SEVERAL YEARS AGO during my first visit to Holland to see the battlefields of Operation Market-Garden, I found myself watching a most unusual parade. It was September, and I was there to study the attempt by the Allies to put Field Marshal Bernard L. Montgomery’s “ single thrust” strategy to the test and seize a Rhine River crossing. The plan called for a carpet of airborne troops to land in Holland and take a series of bridges that could be used by an armored column coming from the Belgian-Dutch border to advance quickly over the Rhine and into northern Germany. If it succeeded , the Allies would outflank the Siegfried Line and trap more than 80,000 German troops on the wrong side of the Rhine. Lieutenant General Omar N. Bradley— no friend of Montgomery’s— called the plan “ one of the most imaginative of the war.”
On September 17, 1944, thousands of troopers from the American 101st and 82nd Airborne and British 1st Airborne divisions landed on drop zones near Eindhoven, Nijmegen and Arnhem in Holland and were greeted with profound joy by Dutch civilians who mobbed their “ angels from the sky.” What had begun with such high hopes, however, quickly became a nightmare for the lightly armed airborne troopers. The unanticipated presence of SS armored formations along the corridor, malfunctioning radio equipment, drop zones too far from the objectives, and the unexpectedly fierce resistance of a foe who was determined to defend a direct route into its homeland quickly caused the operation to falter. What had been anticipated as a war-winning lightning strike quickly turned into a fight for survival.
Ultimately, the operation failed. While the Allies were able to hold on to the bridges around Eindhoven and Nijmegen, the British 1st Airborne Division was destroyed in its attempt to seize the vital bridge over the Lower Rhine at Arnhem— the “ bridge too far.” Fighting would continue in Holland until May 1945.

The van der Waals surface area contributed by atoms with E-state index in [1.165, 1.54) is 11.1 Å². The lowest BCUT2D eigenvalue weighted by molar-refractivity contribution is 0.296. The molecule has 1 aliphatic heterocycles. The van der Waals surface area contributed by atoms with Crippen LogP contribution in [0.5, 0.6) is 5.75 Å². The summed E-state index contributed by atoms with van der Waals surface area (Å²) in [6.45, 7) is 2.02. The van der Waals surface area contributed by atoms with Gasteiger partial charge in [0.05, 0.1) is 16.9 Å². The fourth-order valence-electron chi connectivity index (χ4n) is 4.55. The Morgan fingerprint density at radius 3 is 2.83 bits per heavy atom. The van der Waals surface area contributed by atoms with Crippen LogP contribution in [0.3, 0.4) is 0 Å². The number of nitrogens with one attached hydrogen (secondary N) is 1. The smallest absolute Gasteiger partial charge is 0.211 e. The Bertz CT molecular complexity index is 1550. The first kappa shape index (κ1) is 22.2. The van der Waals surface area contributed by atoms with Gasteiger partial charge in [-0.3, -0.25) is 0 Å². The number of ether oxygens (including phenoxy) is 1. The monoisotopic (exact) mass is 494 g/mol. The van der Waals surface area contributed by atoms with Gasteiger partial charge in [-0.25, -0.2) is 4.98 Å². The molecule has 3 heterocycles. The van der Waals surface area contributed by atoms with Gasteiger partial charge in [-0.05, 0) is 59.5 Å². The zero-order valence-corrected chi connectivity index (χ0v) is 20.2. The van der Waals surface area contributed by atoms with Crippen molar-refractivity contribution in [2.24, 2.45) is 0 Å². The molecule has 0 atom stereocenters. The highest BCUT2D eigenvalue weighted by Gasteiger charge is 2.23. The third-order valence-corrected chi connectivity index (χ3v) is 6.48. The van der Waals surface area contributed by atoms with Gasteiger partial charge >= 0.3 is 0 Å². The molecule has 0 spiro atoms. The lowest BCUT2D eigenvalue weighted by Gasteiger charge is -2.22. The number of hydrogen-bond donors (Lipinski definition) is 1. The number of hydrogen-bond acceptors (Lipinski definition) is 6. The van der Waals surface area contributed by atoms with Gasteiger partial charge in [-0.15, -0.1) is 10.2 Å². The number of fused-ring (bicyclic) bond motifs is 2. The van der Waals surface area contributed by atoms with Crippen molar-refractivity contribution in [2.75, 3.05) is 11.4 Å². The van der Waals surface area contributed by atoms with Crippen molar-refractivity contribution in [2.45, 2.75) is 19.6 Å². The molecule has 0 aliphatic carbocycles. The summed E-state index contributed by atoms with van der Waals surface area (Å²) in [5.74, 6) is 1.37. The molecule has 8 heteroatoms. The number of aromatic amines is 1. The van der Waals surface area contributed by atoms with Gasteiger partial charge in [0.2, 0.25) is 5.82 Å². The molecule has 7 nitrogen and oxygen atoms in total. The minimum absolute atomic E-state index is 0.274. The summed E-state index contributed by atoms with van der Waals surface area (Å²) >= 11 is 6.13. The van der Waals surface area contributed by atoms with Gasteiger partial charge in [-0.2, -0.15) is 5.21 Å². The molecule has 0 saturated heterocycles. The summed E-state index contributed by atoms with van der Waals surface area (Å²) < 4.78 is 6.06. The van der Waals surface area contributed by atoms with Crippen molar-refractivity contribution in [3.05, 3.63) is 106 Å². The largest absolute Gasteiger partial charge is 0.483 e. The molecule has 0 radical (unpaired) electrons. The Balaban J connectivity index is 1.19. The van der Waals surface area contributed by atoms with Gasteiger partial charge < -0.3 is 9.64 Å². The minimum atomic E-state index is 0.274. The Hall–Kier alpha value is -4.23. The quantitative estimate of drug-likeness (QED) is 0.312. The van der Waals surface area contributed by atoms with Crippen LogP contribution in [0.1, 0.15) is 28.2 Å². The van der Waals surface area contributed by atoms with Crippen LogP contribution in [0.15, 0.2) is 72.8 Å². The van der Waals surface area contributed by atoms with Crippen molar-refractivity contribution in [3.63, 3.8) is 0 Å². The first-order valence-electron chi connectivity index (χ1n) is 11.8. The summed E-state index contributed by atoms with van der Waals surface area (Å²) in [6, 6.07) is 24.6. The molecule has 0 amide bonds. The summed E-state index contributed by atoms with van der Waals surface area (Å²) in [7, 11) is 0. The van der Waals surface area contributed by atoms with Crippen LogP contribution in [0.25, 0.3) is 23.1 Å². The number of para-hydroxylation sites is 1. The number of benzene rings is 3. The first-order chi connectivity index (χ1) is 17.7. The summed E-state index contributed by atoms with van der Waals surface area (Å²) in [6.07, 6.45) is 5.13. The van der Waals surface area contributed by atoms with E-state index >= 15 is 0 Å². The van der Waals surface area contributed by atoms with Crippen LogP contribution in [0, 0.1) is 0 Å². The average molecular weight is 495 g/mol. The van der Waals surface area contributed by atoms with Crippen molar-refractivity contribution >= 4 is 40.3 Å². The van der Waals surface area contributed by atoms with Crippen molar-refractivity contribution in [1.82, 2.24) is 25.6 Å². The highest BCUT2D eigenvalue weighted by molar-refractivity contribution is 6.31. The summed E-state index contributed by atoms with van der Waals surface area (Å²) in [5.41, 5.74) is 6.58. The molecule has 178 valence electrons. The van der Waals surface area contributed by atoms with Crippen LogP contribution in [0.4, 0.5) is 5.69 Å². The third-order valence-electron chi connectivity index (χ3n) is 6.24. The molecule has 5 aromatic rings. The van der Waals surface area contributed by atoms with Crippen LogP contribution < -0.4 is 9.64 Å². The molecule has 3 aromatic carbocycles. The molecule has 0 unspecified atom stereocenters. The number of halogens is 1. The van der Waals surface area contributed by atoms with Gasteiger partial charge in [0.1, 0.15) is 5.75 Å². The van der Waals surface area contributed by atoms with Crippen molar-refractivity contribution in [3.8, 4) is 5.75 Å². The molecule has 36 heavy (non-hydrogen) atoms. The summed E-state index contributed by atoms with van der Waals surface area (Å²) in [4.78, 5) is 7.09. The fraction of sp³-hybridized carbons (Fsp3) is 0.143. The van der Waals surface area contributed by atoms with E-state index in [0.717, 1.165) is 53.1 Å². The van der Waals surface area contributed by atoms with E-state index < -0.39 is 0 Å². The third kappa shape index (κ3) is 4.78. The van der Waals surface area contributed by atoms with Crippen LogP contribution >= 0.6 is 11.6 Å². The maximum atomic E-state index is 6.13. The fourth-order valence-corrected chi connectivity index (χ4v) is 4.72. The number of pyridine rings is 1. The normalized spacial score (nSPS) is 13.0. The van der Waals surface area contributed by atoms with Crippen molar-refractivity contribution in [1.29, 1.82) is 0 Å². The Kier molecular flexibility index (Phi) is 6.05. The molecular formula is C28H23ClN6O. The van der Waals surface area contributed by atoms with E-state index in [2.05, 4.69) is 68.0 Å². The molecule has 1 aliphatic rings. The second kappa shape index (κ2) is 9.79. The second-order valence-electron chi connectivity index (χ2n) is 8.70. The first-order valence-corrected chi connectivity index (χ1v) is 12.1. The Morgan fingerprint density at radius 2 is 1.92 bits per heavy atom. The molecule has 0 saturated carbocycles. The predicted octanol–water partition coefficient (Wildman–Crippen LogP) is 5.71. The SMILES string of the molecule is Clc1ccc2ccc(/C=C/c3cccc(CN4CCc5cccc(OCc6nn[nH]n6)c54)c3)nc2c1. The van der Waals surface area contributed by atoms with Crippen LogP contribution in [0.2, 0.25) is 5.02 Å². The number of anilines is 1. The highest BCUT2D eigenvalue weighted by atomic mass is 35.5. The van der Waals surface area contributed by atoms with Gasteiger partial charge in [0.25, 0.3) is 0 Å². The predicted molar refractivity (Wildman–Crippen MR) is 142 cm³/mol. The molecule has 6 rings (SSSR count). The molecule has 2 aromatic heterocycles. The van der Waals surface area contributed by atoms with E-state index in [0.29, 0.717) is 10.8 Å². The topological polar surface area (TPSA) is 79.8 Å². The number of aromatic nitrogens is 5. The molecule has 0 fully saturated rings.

Every year, the Dutch remember May 4 as the official date of their liberation. As I discovered, however, when I found myself in Eindhoven on September 18, the citizens of that city have their own day of liberation. Aware that my visit would coincide with the anniversary of Operation Market-Garden, I thought that any ceremonies marking what was, after all , a defeat would be somber and small. I was shocked then when I drove toward my hotel at the end of the day to see a city awash in the glow from hundreds of lighted displays and thousands of people on the streets finding spots to watch a parade.
It was a unique parade. There were no floats and few marching bands. Instead, dozens of Boy and Girl Scout troops, dance clubs, sports teams and other youth groups passed by. Sandwiched between the youth groups were Allied veterans. Every year, my neighbor on the curb told me, the citizens of Eindhoven gather to celebrate their liberation and to thank the men who secured it for them. The lights symbolize freedom’s victory over the darkness of oppression. The parade has many youthful participants because during the years of occupation Eindhoven’s children were not allowed to join such groups.
I have been hack many times since and have had the good fortune to make many friends in Eindhoven. When I ask them how long the Liberation Day parade will continue, they say forever. It is important, they tell me, that future generations be reminded that freedom is never guaranteed and must be protected and preserved.
In honor of the 60th anniversary, this year promises to be one of the largest celebrations of Operation Market-Garden. The Dutch are pulling out all the stops to host a variety of ceremonies and events, and veterans are making a special effort to join with their Dutch friends to “ Remember September.” Among the highlights will be one of the largest— but certainly not the last— Liberation Day parades.
As part of our continuing effort to improve our coverage of World War II, I am pleased to introduce Robert Citino, who will take up his duties as World War II Magazine’s book review editor with this issue. In addition to his own reviews, Citino— a history professor at Eastern Michigan University— -will draw on contributions from some of the leading scholars in the field today. Citino’s published works include Quest for Decisive Victory: From, Stalemate to Blitzkrieg in Europe, 1899–1940; The Path of Blitzkrieg: Doctrine and Training in the German Amy, 1920– 1939; and Blitzkrieg to Desen Storm: The Evolution of Operational Warfare. CJ.A
Originally published in the September 2004 issue of World War II. To subscribe, click here.